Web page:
If you have just received a new prescription for contact lenses, you may be wondering what all the numbers and letters mean. The good news is that it’s all understandable once you realize that a prescription for contact lenses is very different than one for eyeglasses. Prescriptions for contact lenses need additional information because of how the lenses are placed on your eyes.

Reading Your Contact Lens Prescription

OS refers to the left eye and OD refers to the right eye. You will see a set of numbers under each of these abbreviations. Each one of your eyes may need a different prescription to correct your specific vision problem.

PWR or SPH is the amount of correction your eyes need to bring your vision to 20/20. This is measured in an optical unit called a diopter. This number will either have a minus sign in front of it, (if you are nearsighted) or a plus sign (if you are farsighted). You can determine if your prescription is strong based on how far away from zero this number is. It’s common to have a different prescription for each eye.

BC stands for the back curvature of the contact lens. This is measured in millimeters and is generally between 8 and 10. The exactness of this number is important because it represents how the contacts will match up with the cornea. This is the part of the eye that refracts, or bends the light rays, in order to create an image for you to see. Sometimes, there may be no BC because the brand of lenses that is prescribed for you is only available with one base curve.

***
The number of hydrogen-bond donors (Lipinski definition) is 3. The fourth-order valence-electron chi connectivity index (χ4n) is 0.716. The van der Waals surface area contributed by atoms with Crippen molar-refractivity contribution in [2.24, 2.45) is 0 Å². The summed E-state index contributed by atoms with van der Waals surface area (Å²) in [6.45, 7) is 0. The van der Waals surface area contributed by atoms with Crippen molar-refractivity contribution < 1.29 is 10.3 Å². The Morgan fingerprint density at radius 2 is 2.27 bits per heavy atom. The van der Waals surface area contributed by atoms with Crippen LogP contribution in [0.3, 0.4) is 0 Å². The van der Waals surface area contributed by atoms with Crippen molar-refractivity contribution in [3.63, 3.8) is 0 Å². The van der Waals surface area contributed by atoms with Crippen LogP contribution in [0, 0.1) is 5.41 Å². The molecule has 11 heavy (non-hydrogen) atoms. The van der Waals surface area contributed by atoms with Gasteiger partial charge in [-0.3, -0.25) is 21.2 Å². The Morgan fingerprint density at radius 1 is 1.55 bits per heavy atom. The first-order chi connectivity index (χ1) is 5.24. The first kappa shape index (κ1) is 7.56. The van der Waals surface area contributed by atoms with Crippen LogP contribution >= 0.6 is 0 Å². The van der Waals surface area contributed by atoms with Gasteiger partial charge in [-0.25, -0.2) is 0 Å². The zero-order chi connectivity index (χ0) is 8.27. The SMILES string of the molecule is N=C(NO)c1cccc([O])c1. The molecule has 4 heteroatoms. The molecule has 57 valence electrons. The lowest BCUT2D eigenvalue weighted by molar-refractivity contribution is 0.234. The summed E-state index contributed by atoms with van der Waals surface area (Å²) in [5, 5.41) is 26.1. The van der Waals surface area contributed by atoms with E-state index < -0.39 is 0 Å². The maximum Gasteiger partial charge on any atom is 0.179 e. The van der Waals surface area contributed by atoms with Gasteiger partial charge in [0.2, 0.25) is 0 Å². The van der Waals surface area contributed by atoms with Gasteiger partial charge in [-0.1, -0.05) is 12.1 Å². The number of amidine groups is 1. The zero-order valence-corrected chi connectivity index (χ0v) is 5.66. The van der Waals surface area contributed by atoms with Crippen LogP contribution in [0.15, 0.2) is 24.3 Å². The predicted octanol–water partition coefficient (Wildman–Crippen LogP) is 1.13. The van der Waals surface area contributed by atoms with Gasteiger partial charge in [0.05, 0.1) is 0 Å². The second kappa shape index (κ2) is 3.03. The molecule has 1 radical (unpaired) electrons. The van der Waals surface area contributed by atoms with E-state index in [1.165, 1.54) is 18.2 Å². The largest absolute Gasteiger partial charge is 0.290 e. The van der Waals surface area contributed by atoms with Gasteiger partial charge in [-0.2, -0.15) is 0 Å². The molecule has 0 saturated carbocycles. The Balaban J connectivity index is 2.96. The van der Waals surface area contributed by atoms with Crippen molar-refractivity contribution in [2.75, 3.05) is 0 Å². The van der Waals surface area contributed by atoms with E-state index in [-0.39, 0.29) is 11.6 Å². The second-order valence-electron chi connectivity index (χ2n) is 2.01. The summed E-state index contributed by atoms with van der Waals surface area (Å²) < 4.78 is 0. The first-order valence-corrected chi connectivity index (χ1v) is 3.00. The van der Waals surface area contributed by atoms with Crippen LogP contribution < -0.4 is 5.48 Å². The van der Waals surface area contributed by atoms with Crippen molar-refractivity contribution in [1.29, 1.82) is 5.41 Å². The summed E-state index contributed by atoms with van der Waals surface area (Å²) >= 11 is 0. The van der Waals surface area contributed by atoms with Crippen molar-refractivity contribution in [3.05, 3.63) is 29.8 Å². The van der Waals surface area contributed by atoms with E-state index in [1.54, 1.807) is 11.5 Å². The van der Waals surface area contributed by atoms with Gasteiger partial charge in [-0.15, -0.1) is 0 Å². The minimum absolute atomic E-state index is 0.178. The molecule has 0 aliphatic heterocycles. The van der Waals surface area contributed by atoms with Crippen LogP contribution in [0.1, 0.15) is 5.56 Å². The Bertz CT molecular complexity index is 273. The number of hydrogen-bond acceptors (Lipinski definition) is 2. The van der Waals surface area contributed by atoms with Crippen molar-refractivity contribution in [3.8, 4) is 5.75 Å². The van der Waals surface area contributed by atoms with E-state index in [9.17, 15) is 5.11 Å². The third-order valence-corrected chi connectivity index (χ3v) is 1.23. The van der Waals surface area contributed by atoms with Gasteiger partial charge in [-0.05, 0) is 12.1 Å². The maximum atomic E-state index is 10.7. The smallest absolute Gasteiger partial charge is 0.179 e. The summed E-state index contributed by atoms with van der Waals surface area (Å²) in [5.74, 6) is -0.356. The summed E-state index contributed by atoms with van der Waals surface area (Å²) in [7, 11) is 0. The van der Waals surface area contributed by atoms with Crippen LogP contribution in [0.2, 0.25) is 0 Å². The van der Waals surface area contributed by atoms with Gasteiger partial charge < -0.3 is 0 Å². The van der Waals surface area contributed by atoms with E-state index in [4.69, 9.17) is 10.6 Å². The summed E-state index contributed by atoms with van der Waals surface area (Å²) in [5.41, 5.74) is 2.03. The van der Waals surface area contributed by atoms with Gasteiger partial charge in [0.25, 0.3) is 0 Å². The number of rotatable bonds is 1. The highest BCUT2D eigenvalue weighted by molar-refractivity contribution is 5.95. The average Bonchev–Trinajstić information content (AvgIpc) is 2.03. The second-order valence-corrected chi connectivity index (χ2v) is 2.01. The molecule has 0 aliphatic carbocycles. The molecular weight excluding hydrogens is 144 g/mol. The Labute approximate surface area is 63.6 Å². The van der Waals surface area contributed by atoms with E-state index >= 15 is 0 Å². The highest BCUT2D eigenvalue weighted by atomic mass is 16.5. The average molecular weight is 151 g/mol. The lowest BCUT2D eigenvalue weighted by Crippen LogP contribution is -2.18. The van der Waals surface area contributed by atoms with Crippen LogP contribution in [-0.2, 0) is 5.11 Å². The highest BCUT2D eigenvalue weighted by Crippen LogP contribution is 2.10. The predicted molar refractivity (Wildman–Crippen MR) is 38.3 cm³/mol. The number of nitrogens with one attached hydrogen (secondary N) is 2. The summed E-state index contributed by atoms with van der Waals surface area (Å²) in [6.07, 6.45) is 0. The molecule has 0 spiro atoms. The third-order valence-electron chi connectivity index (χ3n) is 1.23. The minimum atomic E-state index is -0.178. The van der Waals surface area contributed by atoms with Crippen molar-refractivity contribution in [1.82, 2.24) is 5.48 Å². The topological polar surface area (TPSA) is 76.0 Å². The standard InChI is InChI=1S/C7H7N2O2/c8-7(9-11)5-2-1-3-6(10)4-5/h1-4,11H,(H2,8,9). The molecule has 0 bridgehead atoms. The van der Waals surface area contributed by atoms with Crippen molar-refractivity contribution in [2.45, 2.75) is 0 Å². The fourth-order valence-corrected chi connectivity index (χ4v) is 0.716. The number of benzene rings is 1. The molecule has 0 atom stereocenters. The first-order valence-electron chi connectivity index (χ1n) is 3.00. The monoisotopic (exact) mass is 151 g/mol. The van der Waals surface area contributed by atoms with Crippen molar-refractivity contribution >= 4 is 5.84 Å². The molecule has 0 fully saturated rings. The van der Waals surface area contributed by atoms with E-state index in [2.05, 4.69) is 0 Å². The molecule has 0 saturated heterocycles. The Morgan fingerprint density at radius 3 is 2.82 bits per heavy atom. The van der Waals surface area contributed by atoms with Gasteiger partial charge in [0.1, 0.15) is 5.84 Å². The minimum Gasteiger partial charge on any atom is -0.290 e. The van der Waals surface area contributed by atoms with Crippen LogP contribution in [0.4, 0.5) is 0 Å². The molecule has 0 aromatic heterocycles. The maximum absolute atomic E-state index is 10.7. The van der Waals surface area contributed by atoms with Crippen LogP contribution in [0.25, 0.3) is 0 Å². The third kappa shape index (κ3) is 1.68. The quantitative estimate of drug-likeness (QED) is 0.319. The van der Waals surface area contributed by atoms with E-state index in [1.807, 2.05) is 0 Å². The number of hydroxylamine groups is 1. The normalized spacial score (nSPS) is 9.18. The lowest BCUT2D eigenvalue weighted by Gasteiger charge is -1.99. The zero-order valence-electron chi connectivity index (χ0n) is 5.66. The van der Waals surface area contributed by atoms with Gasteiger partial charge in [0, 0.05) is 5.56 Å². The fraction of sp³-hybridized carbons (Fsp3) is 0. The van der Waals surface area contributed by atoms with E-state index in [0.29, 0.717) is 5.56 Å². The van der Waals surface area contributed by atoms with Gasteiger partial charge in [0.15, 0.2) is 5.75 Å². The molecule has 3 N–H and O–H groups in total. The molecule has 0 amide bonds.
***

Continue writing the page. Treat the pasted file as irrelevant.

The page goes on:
DIA is the abbreviation for diameter which is the total distance across the surface of the contact lens. This number is generally between 13 and 15 millimeters. This part of the prescription shows where on your eye the contact lens will sit. If the measurement is off, the lens will feel uncomfortable and may even scratch your eye.

CYL stands for cylinder value which is the amount of power needed to correct your specific astigmatism. It is measured in diopters between -4 and +4. For hyperopic astigmatism, or farsightedness, the number is positive; for myopic astigmatism, or nearsightedness, the number is negative.

AXIS is measured in degrees and refers to the amount of rotation the cylinder must rotate to compensate for the oval shape of an astigmatic lens.

ADD refers to a prescription added for close work, like reading, or for bifocal lenses.

Color is just what it says; the contact lenses can be matched to your eye color or you can have a different color to cosmetically change your natural one.

Brand Name may be what your eye care provider feels would be best for you. Your prescription may also include how often to replace the contact lenses and suggest a replacement schedule.

The eye care industry uses a standard code and measurement to create your prescription.  Consider your contact lenses to be a medical device which means that all of these letters, numbers, and abbreviations are on the prescription to enable you to see better. Although your prescription might look like alphabet soup, it holds the perfect recipe for contact lenses that are designed specifically for you.

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